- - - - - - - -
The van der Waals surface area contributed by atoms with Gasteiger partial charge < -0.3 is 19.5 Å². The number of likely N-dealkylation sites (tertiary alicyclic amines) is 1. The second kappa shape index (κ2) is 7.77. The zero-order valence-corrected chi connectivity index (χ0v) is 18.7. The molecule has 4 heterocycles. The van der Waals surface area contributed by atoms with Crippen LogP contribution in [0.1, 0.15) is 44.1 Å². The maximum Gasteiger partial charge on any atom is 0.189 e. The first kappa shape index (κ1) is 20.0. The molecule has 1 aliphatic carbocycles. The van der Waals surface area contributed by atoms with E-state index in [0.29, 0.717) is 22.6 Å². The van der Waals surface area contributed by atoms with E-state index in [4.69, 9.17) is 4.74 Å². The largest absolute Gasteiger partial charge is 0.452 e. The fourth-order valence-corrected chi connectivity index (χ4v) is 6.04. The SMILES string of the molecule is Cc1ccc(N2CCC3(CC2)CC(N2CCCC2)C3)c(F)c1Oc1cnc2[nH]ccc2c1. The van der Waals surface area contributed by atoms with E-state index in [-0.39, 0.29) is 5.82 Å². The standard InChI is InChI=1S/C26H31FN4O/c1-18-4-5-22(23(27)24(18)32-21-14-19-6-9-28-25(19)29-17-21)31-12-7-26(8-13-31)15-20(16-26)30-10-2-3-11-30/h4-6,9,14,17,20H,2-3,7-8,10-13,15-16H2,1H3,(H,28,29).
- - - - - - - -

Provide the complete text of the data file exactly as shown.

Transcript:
The van der Waals surface area contributed by atoms with Gasteiger partial charge < -0.3 is 19.5 Å². The number of likely N-dealkylation sites (tertiary alicyclic amines) is 1. The second kappa shape index (κ2) is 7.77. The zero-order valence-corrected chi connectivity index (χ0v) is 18.7. The molecule has 4 heterocycles. The van der Waals surface area contributed by atoms with Crippen LogP contribution in [0.1, 0.15) is 44.1 Å². The maximum Gasteiger partial charge on any atom is 0.189 e. The first kappa shape index (κ1) is 20.0. The molecule has 1 aliphatic carbocycles. The van der Waals surface area contributed by atoms with E-state index in [0.29, 0.717) is 22.6 Å². The van der Waals surface area contributed by atoms with E-state index in [4.69, 9.17) is 4.74 Å². The largest absolute Gasteiger partial charge is 0.452 e. The fourth-order valence-corrected chi connectivity index (χ4v) is 6.04. The SMILES string of the molecule is Cc1ccc(N2CCC3(CC2)CC(N2CCCC2)C3)c(F)c1Oc1cnc2[nH]ccc2c1. The van der Waals surface area contributed by atoms with E-state index in [-0.39, 0.29) is 5.82 Å². The standard InChI is InChI=1S/C26H31FN4O/c1-18-4-5-22(23(27)24(18)32-21-14-19-6-9-28-25(19)29-17-21)31-12-7-26(8-13-31)15-20(16-26)30-10-2-3-11-30/h4-6,9,14,17,20H,2-3,7-8,10-13,15-16H2,1H3,(H,28,29).